Euromonitor publishes a new global briefing on Consumer Health with insights and analyses shaping the industry in 2009 and beyond. The implications of the economy, regulatory activity, consumer behaviour and retailing are analysed to provide you with an overview of the latest trends, developments and prospects across the globe.
Highlights of the briefing
The consumer health industry was resilient to the economic downturn in 2009. Retail value sales grew 4% to reach US$169 billion in the same year. Consumers shifted their purchases toward small packaging, low-priced brands, private label and generics.
Governments, now concerned with a higher incidence of chronic diseases prevailing in the population, are creating and implementing prevention and wellness programmes that educate consumers on the benefits of self-care. In the meantime, regulatory agencies across the world are stepping up their actions against contaminated products, overdosing, and questionable health claims. In this new regulatory environment, OTC switches face opportunities and challenges depending on the country.
Latin American and Eastern Europe outpaced retail sales over other regions by promoting a wider array of affordable options and fostering local production. In contrast, consumers in North America and Western Europe turned their purchases to low-priced options that fit their shrinking incomes. In spite of the positive growth rates in China, a flat performance in Japan dragged the Asia Pacific region to a lower growth in sales.
The year 2009 was characterised by major mergers and acquisitions that shook the competitive landscape. Giant Pfizer Inc returned to the consumer health arena with the acquisition of Wyeth, while Merck & Co extended its reach with the acquisition of Schering-Plough. Alternatively, Sanofi-Aventis captured an instant presence in the largest consumer health market, the United States, with the acquisition of Chattem Inc. The high prospects for growth in the Asia Pacific region prompted companies such as Sanofi-Aventis and Teva Pharmaceuticals to form business alliances with Asian companies to expand sales.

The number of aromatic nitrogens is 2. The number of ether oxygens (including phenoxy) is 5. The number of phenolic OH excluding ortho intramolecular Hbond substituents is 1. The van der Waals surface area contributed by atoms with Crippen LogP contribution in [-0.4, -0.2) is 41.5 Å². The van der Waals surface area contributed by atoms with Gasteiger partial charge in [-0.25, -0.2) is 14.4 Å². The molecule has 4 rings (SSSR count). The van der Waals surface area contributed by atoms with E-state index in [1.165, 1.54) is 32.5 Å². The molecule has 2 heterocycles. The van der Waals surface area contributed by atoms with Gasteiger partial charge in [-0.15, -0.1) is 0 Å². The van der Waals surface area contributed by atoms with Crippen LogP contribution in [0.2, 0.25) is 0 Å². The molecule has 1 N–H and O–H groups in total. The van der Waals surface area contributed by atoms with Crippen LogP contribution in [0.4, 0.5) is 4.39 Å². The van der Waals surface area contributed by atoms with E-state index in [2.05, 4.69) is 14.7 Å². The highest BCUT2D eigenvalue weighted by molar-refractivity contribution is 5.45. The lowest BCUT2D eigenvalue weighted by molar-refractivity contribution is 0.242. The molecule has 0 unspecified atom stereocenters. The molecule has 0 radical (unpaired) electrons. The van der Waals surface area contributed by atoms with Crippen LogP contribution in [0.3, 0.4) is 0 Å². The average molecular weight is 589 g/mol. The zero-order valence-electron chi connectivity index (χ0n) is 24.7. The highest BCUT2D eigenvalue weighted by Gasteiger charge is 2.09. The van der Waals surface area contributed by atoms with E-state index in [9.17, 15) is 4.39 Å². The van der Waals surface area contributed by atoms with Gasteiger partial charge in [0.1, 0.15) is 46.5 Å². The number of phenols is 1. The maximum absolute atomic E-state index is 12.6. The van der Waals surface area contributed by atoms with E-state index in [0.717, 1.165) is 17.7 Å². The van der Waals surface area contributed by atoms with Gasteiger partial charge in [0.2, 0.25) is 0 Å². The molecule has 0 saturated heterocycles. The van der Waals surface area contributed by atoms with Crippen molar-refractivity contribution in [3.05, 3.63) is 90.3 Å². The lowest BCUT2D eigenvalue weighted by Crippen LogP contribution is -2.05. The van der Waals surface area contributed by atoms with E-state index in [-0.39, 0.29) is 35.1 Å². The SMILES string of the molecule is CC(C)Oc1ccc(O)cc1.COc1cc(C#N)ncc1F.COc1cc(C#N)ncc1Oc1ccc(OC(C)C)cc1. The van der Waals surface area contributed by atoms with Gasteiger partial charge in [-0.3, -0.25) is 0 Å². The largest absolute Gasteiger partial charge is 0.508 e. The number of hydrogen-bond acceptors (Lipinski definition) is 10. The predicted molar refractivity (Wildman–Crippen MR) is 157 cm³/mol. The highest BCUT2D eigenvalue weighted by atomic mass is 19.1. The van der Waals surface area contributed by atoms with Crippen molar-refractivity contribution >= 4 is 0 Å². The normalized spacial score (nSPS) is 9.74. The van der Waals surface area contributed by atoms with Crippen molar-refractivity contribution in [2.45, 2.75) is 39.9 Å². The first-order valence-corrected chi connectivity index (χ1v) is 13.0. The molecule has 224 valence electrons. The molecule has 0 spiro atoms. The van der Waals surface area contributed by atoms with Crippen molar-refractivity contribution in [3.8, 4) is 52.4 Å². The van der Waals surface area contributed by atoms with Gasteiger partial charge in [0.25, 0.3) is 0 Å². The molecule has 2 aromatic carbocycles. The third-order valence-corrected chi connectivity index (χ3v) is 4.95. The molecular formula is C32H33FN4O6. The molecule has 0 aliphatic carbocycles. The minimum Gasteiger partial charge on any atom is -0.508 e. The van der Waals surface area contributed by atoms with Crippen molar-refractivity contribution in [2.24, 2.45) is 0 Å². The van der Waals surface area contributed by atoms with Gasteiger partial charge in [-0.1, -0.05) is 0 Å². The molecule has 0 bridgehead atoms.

Concerns on epidemics, like the H1N1 influenza, prompted consumers to take a proactive approach in taking care of their health. The demand for vitamins and dietary supplements that boost the immune system significantly increased, along with analgesics and allergy care. The largest categories in retail sales were represented by vitamins, dietary supplements, cough, cold and allergy remedies, and herbal and traditional products.
The retailing landscape widened to include more channels. While the pharmacy channel was deregulated in some countries in Western Europe, grocers gained Retailers are taking an increased role in promoting health and wellness initiatives by partnering with governments, companies, pharmacists and consumer groups to promote self-medication. The internet, social media and mobile devices are now the trendiest media to communicate value and generate sales across the world.
Consumer segmentation drives product innovation. Differences in the physiology of people due to gender, age, lifestyle, medical condition and ethnicity are fostering new developments in formulations, delivery technologies, dosing and packaging. The world population is ageing and new products will be needed to address the ailments and chronic diseases related to old age.
What is next in consumer health
Prevention will shape the future retail sales of consumer health. People are anticipated to take more control on their health as healthcare costs increase. This process will entail a coordinated effort by governments, the industry, health practitioners, pharmacists and consumers. A stricter regulatory environment along with a proper communication of self-care value, the availability of information on ailments, and affordable options for their prevention and treatment can make things work and benefit all players.
You will find meaningful analyses and insights in this complete global briefing that reveals what happened in 2009, and what we should expect for the future.